PHILADELPHIA -- The Philadelphia Eagles would prefer quarterback Carson Wentz play his position more like Chris Paul than Allen Iverson as he retakes the reins starting Sunday against the Washington Redskins (1 p.m. ET, Fox).
"My message to him and really to the team is, let the offense work for you, let the team work for you," Eagles coach Doug Pederson said. "Don't feel like you have to do things yourself."
Over the first three years of his pro career, Wentz had a propensity to shoulder a lot of the offensive weight, and would often break out of the construct of the play design in search of something bigger. Sometimes that resulted in the spectacular, as his 2017 highlight reel will attest. Sometimes it resulted in negative plays or unnecessary hits. Since entering the league as the No. 2 overall pick in 2016, Wentz has been contacted 243 times -- sixth most of any quarterback in that span.
Carson Wentz, Josh McCown trade long throws and left-handed tosses. pic.twitter.com/8qXtyNvvVW— Tim McManus (@Tim_McManus) September 5, 2019
The past two seasons ended with Wentz on the shelf, first because of a torn ACL/LCL in his left knee and then because of a stress fracture in his back. With career longevity rising up the priority list, Wentz reconstructed his diet and workout regimen this offseason.
He also tweaked his approach to the position -- at least in practice. Wentz, though as healthy as he's been since 2017, rarely scrambled, opting instead to move through his reads and fire. It appears he has embraced the very message that Pederson reinforced this week.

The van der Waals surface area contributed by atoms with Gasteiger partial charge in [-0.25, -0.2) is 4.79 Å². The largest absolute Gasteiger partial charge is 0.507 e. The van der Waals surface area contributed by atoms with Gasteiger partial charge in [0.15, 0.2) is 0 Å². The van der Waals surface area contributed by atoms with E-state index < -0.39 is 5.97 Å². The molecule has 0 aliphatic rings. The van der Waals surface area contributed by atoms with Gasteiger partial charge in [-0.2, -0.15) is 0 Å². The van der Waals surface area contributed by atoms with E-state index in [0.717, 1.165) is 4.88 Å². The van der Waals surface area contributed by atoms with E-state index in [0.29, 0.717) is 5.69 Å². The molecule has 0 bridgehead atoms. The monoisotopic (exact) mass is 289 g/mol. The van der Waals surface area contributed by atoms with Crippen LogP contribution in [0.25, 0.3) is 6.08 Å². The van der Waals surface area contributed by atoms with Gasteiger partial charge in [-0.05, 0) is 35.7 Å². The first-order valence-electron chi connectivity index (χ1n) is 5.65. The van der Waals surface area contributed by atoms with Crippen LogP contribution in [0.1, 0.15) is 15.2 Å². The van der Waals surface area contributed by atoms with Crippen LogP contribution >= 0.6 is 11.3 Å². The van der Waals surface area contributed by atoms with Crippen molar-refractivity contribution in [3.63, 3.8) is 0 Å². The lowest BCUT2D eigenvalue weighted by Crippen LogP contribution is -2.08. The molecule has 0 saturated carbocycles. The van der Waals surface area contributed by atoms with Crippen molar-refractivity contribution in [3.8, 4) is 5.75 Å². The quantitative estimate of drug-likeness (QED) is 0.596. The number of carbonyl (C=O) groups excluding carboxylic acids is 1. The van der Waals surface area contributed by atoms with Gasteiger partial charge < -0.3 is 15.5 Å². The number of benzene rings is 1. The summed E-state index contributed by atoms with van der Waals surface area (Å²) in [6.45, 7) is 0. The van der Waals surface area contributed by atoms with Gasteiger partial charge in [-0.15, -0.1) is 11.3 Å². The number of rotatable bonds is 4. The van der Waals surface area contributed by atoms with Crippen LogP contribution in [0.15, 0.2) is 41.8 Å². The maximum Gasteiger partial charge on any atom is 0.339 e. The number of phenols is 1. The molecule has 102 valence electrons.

"They always do a great job of scheming things and getting us in the right calls, so just taking what's there, knowing when to take your shots, take your chances, and when to fight another down," said Wentz, whose comfort in the system has led to faster decision-making in the pocket, playing a role in the style change. "I think that's been really good this offseason."
Besides health, there's another reason to take the less-is-more approach: the quality of the skill-position players around him. You want to give guys such as DeSean Jackson, Alshon Jeffery, Zach Ertz and Nelson Agholor an opportunity to create. With that much talent, guys are going to spring open, leaving little reason to go off-script in most circumstances. That's why Wentz's plan coming out of the gate is to "distribute the ball, get it to my playmakers early, and get this thing going."
The Eagles have given Wentz all the support he could ask for this offseason. They signed him to a four-year, $128 million extension. General manager Howie Roseman traded for Jackson and Jordan Howard and spent the first three picks in April's draft on offensive players, including running back Miles Sanders and receiver JJ Arcega-Whiteside.
They did all they could to alleviate unnecessary pressure on Wentz, and are encouraging him not to put more on himself than he needs to.
"I feel more than ready," Wentz said. "The offseason has been great, the preparation, everything, it's all there, and we're ready to go. And for me, just trying not to press, and just try to play ball, and be myself again. I'm excited to go do that on Sunday."